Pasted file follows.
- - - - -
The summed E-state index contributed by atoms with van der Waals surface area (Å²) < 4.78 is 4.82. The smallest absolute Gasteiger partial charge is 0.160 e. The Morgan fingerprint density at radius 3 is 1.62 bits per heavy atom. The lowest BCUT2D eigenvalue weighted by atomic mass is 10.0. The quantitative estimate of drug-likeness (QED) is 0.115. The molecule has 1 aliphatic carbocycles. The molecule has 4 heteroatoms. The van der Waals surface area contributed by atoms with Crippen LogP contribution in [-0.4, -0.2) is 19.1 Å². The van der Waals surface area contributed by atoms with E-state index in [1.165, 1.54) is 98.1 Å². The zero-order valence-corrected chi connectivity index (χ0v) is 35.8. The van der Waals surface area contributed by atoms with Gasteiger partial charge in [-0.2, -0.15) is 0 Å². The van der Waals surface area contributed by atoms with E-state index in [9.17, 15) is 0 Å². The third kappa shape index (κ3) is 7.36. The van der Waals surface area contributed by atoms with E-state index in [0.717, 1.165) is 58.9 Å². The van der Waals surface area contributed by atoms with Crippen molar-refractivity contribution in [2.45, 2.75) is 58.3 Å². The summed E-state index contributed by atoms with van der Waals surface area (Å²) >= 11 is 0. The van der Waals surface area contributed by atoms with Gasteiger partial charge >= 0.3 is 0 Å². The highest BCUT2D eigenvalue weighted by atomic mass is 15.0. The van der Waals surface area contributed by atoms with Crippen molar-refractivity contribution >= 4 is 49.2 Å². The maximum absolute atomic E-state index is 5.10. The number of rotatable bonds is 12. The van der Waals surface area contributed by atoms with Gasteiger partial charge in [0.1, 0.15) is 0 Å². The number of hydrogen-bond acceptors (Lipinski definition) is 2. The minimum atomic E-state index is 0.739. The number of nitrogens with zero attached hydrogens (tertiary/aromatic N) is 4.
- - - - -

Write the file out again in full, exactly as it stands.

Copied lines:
The summed E-state index contributed by atoms with van der Waals surface area (Å²) < 4.78 is 4.82. The smallest absolute Gasteiger partial charge is 0.160 e. The Morgan fingerprint density at radius 3 is 1.62 bits per heavy atom. The lowest BCUT2D eigenvalue weighted by atomic mass is 10.0. The quantitative estimate of drug-likeness (QED) is 0.115. The molecule has 1 aliphatic carbocycles. The molecule has 4 heteroatoms. The van der Waals surface area contributed by atoms with Crippen LogP contribution in [-0.4, -0.2) is 19.1 Å². The van der Waals surface area contributed by atoms with E-state index in [1.165, 1.54) is 98.1 Å². The zero-order valence-corrected chi connectivity index (χ0v) is 35.8. The van der Waals surface area contributed by atoms with Gasteiger partial charge in [-0.2, -0.15) is 0 Å². The van der Waals surface area contributed by atoms with E-state index in [9.17, 15) is 0 Å². The third kappa shape index (κ3) is 7.36. The van der Waals surface area contributed by atoms with E-state index in [0.717, 1.165) is 58.9 Å². The van der Waals surface area contributed by atoms with Crippen molar-refractivity contribution in [2.45, 2.75) is 58.3 Å². The summed E-state index contributed by atoms with van der Waals surface area (Å²) >= 11 is 0. The van der Waals surface area contributed by atoms with Gasteiger partial charge >= 0.3 is 0 Å². The highest BCUT2D eigenvalue weighted by atomic mass is 15.0. The van der Waals surface area contributed by atoms with Crippen molar-refractivity contribution >= 4 is 49.2 Å². The maximum absolute atomic E-state index is 5.10. The number of rotatable bonds is 12. The van der Waals surface area contributed by atoms with Gasteiger partial charge in [0.1, 0.15) is 0 Å². The number of hydrogen-bond acceptors (Lipinski definition) is 2. The minimum atomic E-state index is 0.739. The number of nitrogens with zero attached hydrogens (tertiary/aromatic N) is 4.